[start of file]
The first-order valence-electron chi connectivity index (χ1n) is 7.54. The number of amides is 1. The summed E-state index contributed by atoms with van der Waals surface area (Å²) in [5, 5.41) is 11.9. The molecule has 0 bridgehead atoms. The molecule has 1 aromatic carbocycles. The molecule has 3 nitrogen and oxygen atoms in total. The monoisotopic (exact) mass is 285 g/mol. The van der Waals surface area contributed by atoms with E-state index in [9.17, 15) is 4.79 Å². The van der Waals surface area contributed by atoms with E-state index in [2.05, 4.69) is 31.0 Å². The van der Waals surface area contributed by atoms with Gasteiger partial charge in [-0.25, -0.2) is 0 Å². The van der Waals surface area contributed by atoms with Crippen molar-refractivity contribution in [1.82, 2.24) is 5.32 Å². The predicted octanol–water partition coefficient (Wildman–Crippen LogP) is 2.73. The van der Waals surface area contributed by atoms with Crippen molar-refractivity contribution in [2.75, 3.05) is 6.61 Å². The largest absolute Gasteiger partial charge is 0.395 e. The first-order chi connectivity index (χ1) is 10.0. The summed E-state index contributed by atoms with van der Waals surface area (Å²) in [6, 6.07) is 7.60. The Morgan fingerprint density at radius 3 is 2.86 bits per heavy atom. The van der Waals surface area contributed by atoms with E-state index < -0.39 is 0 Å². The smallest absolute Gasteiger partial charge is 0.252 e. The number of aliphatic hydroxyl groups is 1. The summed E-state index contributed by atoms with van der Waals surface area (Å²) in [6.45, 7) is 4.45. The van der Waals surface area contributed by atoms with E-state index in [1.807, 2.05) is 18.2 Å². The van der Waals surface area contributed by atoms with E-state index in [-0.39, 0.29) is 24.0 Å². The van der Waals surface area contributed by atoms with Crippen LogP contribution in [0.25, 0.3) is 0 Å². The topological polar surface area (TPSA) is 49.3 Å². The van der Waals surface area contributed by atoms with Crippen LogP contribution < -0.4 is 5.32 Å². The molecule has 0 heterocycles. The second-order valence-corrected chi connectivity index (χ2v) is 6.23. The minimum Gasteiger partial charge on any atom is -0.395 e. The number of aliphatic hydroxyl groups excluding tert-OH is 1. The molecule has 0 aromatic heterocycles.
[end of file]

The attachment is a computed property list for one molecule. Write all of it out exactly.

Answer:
The first-order valence-electron chi connectivity index (χ1n) is 7.54. The number of amides is 1. The summed E-state index contributed by atoms with van der Waals surface area (Å²) in [5, 5.41) is 11.9. The molecule has 0 bridgehead atoms. The molecule has 1 aromatic carbocycles. The molecule has 3 nitrogen and oxygen atoms in total. The monoisotopic (exact) mass is 285 g/mol. The van der Waals surface area contributed by atoms with E-state index in [9.17, 15) is 4.79 Å². The van der Waals surface area contributed by atoms with E-state index in [2.05, 4.69) is 31.0 Å². The van der Waals surface area contributed by atoms with Gasteiger partial charge in [-0.25, -0.2) is 0 Å². The van der Waals surface area contributed by atoms with Crippen molar-refractivity contribution in [1.82, 2.24) is 5.32 Å². The predicted octanol–water partition coefficient (Wildman–Crippen LogP) is 2.73. The van der Waals surface area contributed by atoms with Crippen molar-refractivity contribution in [2.75, 3.05) is 6.61 Å². The largest absolute Gasteiger partial charge is 0.395 e. The first-order chi connectivity index (χ1) is 10.0. The summed E-state index contributed by atoms with van der Waals surface area (Å²) in [6, 6.07) is 7.60. The Morgan fingerprint density at radius 3 is 2.86 bits per heavy atom. The van der Waals surface area contributed by atoms with E-state index < -0.39 is 0 Å². The smallest absolute Gasteiger partial charge is 0.252 e. The number of aliphatic hydroxyl groups is 1. The summed E-state index contributed by atoms with van der Waals surface area (Å²) in [6.45, 7) is 4.45. The van der Waals surface area contributed by atoms with E-state index in [1.807, 2.05) is 18.2 Å². The van der Waals surface area contributed by atoms with E-state index in [-0.39, 0.29) is 24.0 Å². The van der Waals surface area contributed by atoms with Crippen LogP contribution in [0.25, 0.3) is 0 Å². The topological polar surface area (TPSA) is 49.3 Å². The van der Waals surface area contributed by atoms with Crippen LogP contribution < -0.4 is 5.32 Å². The molecule has 0 heterocycles. The second-order valence-corrected chi connectivity index (χ2v) is 6.23. The minimum Gasteiger partial charge on any atom is -0.395 e. The number of aliphatic hydroxyl groups excluding tert-OH is 1. The molecule has 0 aromatic heterocycles.